Other weedy vines such as hedge bindweed (Calystegia sepium), honeyvine milkweed (Ampelamus albidus), and wild buckwheat (Polygonum convolvulus) can be distinguished from field bindweed by the appearance of the leaves and flowers. Hedge bindweed has larger leaves with squarer lobes and tips that are more pointed than those of field bindweed. Also, hedge bindweed flowers are larger than those of field bindweed and the base of each flower is enclosed by 2 large bracts, which are much smaller and located about an inch below the flower in field bindweed. Honeyvine milkweed leaves are opposite (2 leaves per node) and heart-shaped while field bindweed leaves are alternate (1 leaf per node) and arrowhead-shaped. Field bindweed flowers are funnel shaped, pinkish, and much larger than those of either honeyvine milkweed, which are vase-shaped and clustered, or wild buckwheat, which are greenish and inconspicuous. In addition, wild buckwheat is an annual lacking perennial creeping roots. Flowers of annual and perennial morningglory species (Ipomoea spp.), including bigroot morningglory (Ipomoea pandurata), are shaped similarly to those of field bindweed but their leaves are heart-shaped rather than arrowhead-shaped.
Flowering generally begins in June and continues until frost. A single plant may produce 25 to 550 seeds. If buried in soil, seeds can remain viable and germinate sporadically for over 20 years. Seeds develop a hard coat making them impervious to water and capable of surviving ensiling, digestion, fumigation with methyl bromide, and other deleterious conditions. As a consequence of their extensive root system, field bindweed plants are usually able to withstand long periods of stressful conditions including drought. A single plant may spread more that 9 feet in diameter in a single growing season in addition to sending out rhizomes that if separated can form independent plants. Longevity of seeds in soil along with this system of roots and rhizomes make field bindweed a noxious weed that is difficult to control. Tillage and cultivation severe roots and rhizomes forming fragments that can produce new plants. To optimize control, a combination of management practices such as cultivation, herbicide application, and crop rotation is recommended.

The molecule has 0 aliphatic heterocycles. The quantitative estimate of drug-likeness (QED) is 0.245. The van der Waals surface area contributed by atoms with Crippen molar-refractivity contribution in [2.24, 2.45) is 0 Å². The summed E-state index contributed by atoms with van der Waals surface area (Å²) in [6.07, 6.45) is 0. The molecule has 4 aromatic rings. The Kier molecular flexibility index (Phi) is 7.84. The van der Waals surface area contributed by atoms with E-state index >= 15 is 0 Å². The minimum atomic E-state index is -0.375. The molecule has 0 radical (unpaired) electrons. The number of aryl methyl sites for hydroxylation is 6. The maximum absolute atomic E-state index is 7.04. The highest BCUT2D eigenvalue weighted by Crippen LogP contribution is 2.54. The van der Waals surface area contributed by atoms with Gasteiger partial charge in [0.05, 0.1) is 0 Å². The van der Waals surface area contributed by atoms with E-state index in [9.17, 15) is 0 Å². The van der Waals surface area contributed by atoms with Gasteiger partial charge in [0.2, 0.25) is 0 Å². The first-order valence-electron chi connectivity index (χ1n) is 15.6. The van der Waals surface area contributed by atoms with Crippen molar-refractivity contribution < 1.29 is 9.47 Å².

There are no references indicating that the plant is poisonous to humans. However, seeds are suspected of containing toxic and hallucinogenic substances. Roots may be slightly poisonous to swine, although they frequently eat the weed and are usually not affected.
Facts and Folklore:
'Convolvo' is Latin meaning 'to entwine'; 'arvens' is Latin for 'of cultivated field'.
By the 1920's, many states proclaimed field bindweed a serious weed, especially states west of the Mississippi including California, Colorado, Kansas, Nebraska, Iowa, Minnesota, North and South Dakota, Idaho, Utah, Washington, and Texas.
Stems always twine around objects in a counter-clockwise direction.
Field bindweed flowers persist for a single day.
Field bindweed serves as an alternate host for several vegetable viruses.